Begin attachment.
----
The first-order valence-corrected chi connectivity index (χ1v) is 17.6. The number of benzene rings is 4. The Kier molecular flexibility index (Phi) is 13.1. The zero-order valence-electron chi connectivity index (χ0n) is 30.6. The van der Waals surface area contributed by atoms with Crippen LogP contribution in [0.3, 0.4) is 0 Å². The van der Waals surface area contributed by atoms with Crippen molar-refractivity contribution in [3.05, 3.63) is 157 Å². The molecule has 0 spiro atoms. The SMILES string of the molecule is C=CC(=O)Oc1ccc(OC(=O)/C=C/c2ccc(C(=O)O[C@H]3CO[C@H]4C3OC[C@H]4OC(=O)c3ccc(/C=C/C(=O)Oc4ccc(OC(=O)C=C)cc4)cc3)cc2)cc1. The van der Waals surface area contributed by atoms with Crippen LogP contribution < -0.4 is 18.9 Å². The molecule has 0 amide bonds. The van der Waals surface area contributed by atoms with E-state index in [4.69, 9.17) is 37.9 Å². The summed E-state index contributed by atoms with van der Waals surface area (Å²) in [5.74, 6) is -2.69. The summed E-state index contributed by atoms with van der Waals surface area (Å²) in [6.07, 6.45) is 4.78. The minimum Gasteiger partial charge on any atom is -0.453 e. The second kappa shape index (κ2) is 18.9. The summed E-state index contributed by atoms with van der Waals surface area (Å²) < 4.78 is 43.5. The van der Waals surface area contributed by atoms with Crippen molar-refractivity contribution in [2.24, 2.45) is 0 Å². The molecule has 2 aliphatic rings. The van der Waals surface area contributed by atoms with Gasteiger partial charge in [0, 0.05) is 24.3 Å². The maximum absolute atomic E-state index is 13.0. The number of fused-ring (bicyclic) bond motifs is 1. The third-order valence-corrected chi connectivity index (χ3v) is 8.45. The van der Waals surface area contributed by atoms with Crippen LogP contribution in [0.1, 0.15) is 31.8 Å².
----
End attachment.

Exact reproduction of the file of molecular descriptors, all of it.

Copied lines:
The first-order valence-corrected chi connectivity index (χ1v) is 17.6. The number of benzene rings is 4. The Kier molecular flexibility index (Phi) is 13.1. The zero-order valence-electron chi connectivity index (χ0n) is 30.6. The van der Waals surface area contributed by atoms with Crippen LogP contribution in [0.3, 0.4) is 0 Å². The van der Waals surface area contributed by atoms with Crippen molar-refractivity contribution in [3.05, 3.63) is 157 Å². The molecule has 0 spiro atoms. The SMILES string of the molecule is C=CC(=O)Oc1ccc(OC(=O)/C=C/c2ccc(C(=O)O[C@H]3CO[C@H]4C3OC[C@H]4OC(=O)c3ccc(/C=C/C(=O)Oc4ccc(OC(=O)C=C)cc4)cc3)cc2)cc1. The van der Waals surface area contributed by atoms with Crippen LogP contribution < -0.4 is 18.9 Å². The molecule has 0 amide bonds. The van der Waals surface area contributed by atoms with E-state index in [4.69, 9.17) is 37.9 Å². The summed E-state index contributed by atoms with van der Waals surface area (Å²) in [5.74, 6) is -2.69. The summed E-state index contributed by atoms with van der Waals surface area (Å²) in [6.07, 6.45) is 4.78. The minimum Gasteiger partial charge on any atom is -0.453 e. The second kappa shape index (κ2) is 18.9. The summed E-state index contributed by atoms with van der Waals surface area (Å²) < 4.78 is 43.5. The van der Waals surface area contributed by atoms with Crippen molar-refractivity contribution in [2.24, 2.45) is 0 Å². The molecule has 2 aliphatic rings. The van der Waals surface area contributed by atoms with Gasteiger partial charge in [0, 0.05) is 24.3 Å². The maximum absolute atomic E-state index is 13.0. The number of fused-ring (bicyclic) bond motifs is 1. The third-order valence-corrected chi connectivity index (χ3v) is 8.45. The van der Waals surface area contributed by atoms with Crippen LogP contribution in [0.1, 0.15) is 31.8 Å².